Measuring 10Vpp with Arduino ADC without attenuation

This is possible.
Full wave rectifier circuit (Rail to rail op-amps).
Op-amp supply voltage 2 x the Arduino supply voltage.

I am using a small circuit a "full wave" rectifier circuit to change the sine wave signal from a signal going from a positive value to a negativ value oround zero to a signal going from zero to the peak value of the signal.
By using an op-amp designed as a rail-to-rail op-amp the specifications for the signal handling can be as high as a peak - peak value of 9.8V / peak value 4.9V of the measured signal.
To handle this signal the op-amp is driven by a supply volte of +/- 5V.
This is not a problem for the Arduino analog input because the rectifier ensures the output voltage of the circuit is never less then zero and the op-amp will be clipping peak signals higher 5V.
The calculation also run faster on Arduino, because the Arduino "see" the signal at double frequency, which means the sample time can be reduced up to 50% or the measuring presicion can be significant improved.

This can be used for measuring:
• RMS
• Peak-Peak
• Peak
• Average
voltage of a sine signal

This is a code used for measuring the rectified sine voltage.

  // --- sub variables --------------------------------------
  int uMax = 0, Uin = 0, SampleTime = 50;
  unsigned long startMillis = millis();
  // --- sampling -------------------------------------------
  while (millis() - startMillis < SampleTime){ 
     Uin = analogRead(0);
     uMax = max(uMax, Uin);    
  }
  // --- voltage calculation -------------------------------
  mVrms = (uMax * 5.0 * 1000 / 1024) / sqrt(2);
  mVpp  = (uMax * 5.0 * 1000 / 1024) * 2;
  mVp   = (uMax * 5.0 * 1000 / 1024);
  mVavg = (uMax * 5.0 * 1000 / 1024) * (2 / 3.14);

edit: this is the idea of the use of a full wave rectifier for Arduino ADC

That's an interesting idea - for instance you can measure rms voltage from a (precision) rectified version of a signal.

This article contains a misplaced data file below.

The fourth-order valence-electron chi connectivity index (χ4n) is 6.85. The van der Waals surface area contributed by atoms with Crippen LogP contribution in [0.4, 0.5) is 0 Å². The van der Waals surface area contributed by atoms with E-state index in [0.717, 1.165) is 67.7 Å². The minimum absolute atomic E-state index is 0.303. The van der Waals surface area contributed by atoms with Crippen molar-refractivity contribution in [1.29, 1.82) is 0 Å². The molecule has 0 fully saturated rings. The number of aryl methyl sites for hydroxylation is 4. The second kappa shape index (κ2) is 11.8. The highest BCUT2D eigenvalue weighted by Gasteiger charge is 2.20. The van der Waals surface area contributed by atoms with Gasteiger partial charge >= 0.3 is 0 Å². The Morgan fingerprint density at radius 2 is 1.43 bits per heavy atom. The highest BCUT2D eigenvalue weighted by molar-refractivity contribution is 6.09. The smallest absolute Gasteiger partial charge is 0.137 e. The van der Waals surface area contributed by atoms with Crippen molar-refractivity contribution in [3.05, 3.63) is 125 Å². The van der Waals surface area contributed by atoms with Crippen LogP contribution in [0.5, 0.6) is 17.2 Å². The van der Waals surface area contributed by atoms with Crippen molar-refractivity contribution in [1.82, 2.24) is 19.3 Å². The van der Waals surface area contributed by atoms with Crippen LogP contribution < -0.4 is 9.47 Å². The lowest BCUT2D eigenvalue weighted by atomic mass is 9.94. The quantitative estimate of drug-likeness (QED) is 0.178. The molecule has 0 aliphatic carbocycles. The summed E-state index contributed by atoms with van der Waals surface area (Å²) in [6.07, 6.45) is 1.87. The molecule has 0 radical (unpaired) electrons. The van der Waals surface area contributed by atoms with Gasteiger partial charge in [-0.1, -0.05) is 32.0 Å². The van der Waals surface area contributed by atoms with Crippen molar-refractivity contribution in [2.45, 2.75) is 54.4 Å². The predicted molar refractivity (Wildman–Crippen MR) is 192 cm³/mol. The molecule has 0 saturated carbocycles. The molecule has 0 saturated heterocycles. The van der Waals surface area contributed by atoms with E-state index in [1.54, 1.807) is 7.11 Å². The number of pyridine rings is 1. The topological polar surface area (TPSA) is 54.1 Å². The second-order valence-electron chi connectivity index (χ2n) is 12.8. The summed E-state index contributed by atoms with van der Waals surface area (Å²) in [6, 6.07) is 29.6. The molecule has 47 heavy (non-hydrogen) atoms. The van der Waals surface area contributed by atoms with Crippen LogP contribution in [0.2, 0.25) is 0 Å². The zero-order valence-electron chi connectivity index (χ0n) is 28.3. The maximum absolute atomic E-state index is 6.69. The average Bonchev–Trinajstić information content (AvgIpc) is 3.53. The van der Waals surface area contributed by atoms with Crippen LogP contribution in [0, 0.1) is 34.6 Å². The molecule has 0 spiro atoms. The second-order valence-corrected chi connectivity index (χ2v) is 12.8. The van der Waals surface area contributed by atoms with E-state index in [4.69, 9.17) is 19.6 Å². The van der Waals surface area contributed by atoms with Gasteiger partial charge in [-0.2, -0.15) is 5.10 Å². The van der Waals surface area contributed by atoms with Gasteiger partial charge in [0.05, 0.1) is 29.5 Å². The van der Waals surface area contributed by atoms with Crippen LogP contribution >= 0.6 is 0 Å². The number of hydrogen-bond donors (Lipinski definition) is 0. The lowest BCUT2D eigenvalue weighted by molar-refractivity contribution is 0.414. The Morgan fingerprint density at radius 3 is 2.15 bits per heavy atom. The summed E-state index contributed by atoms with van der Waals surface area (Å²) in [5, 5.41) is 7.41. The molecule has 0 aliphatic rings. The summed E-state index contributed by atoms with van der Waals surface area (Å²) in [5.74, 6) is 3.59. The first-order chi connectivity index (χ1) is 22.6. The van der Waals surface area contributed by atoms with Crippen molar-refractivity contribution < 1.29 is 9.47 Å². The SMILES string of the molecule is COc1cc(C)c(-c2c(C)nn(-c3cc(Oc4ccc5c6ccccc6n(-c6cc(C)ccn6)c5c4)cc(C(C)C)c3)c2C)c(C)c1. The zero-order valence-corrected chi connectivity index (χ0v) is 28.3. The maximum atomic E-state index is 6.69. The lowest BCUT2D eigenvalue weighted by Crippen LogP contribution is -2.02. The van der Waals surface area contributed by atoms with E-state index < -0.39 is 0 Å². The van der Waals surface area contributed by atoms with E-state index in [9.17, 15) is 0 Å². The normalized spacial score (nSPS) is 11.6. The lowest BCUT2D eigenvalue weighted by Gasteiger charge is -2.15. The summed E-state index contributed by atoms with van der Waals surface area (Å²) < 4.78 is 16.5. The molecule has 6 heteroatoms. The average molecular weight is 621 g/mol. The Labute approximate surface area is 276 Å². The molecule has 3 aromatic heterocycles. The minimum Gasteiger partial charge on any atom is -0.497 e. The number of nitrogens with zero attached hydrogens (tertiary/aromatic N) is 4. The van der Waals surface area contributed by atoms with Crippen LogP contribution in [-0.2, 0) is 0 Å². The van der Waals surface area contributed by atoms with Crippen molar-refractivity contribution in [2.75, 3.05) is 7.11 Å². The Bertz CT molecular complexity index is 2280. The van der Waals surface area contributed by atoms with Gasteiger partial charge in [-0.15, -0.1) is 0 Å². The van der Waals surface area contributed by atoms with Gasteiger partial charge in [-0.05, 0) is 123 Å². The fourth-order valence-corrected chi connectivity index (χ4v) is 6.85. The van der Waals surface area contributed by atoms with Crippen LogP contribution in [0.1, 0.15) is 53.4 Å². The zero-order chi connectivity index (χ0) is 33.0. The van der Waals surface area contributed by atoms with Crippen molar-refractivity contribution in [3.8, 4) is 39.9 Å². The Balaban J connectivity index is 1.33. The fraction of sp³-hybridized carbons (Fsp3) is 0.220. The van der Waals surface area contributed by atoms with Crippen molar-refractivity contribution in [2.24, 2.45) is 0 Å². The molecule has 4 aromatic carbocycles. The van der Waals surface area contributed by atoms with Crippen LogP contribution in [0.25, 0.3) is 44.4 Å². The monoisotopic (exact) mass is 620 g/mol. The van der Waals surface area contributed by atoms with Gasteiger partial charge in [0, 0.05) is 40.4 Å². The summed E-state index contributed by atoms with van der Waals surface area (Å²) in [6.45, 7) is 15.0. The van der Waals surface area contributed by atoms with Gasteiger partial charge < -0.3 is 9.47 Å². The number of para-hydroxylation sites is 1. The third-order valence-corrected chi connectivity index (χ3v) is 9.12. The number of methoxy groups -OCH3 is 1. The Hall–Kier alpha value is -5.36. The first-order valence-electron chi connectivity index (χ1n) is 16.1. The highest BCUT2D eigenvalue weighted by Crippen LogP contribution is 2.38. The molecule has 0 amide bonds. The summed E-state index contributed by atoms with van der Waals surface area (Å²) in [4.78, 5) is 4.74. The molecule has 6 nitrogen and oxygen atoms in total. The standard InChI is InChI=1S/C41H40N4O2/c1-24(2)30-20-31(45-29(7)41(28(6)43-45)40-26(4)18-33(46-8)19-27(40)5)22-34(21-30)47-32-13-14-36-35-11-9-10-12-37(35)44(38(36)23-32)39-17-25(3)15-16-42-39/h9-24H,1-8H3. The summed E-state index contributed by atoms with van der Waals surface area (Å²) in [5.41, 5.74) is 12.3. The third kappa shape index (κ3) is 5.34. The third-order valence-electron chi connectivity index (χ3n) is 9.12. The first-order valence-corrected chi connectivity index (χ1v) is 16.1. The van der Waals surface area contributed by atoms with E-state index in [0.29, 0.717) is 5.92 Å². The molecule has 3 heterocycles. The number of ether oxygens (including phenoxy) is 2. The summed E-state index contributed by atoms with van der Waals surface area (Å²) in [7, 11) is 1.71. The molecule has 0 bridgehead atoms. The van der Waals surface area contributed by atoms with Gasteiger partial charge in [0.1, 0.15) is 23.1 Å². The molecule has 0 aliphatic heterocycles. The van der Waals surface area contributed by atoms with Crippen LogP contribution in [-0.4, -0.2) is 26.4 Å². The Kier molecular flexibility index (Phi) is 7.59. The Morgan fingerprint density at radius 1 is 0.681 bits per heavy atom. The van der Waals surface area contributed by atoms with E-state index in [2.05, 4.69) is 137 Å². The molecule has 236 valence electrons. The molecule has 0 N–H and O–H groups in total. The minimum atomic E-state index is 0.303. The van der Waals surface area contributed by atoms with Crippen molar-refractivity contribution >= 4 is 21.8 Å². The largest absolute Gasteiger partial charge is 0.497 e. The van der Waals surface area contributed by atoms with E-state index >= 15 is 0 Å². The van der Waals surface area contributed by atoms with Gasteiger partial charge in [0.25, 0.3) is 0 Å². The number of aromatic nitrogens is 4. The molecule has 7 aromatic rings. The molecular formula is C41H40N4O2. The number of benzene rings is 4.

However the precision rectifier circuit needs 0.6V headroom for the forward biased diodes, so a +/-5V signal can only deal with a max of 8.8V peak2peak I reckon.

Can I catch 5 peaks of this his signal using this program ?
Screen Shot 2021-07-22 at 7.07.31 AM

I am actually using a "full wave" precision rectifier circuit. The circuit do not need the 0.6V headroom. The peak to peak voltage is only depending on the op-amp rail to rail specifications.

I would be happy to share the circuit if I could find out how to upload pictures to the forum.

79galinakorczak
No, this is not the scope of the suggestion, sorry.

If its the same as the one here, it needs a diode-drop headroom: https://circuitdigest.com/electronic-circuits/half-wave-and-full-wave-precision-rectifier-circuit-using-op-amp

MarkT
My circuit is different of the link you provided.
Spice simulation and measurement of the circuit:
Op amp: LT 1638
Measured
U supply: ±5V
Upp: 9,8V (before clipping).


This is the Spice simulation result of the suggeted circuit for Arduino ADC measurement of a sine signal.

That circuit is more sophisticated, but it still saturates on a +5V input - it will work with -5V input, but at +5V input U2 has to output -5.6V to maintain the feedback loop (R4 has no current as D2 is reverse biased)

Also a "rail to rail" op amp will only provide "rail to rail" output voltages if the output is unloaded.
In the diagram the +input to U2 is grounded - so the - input becomes a "virtual ground" and the output of U1 is effectively loaded by 10k to ground.

Of course Spice will assume Rout for U1 is zero unless you include a resistor to simulate the output resisitance.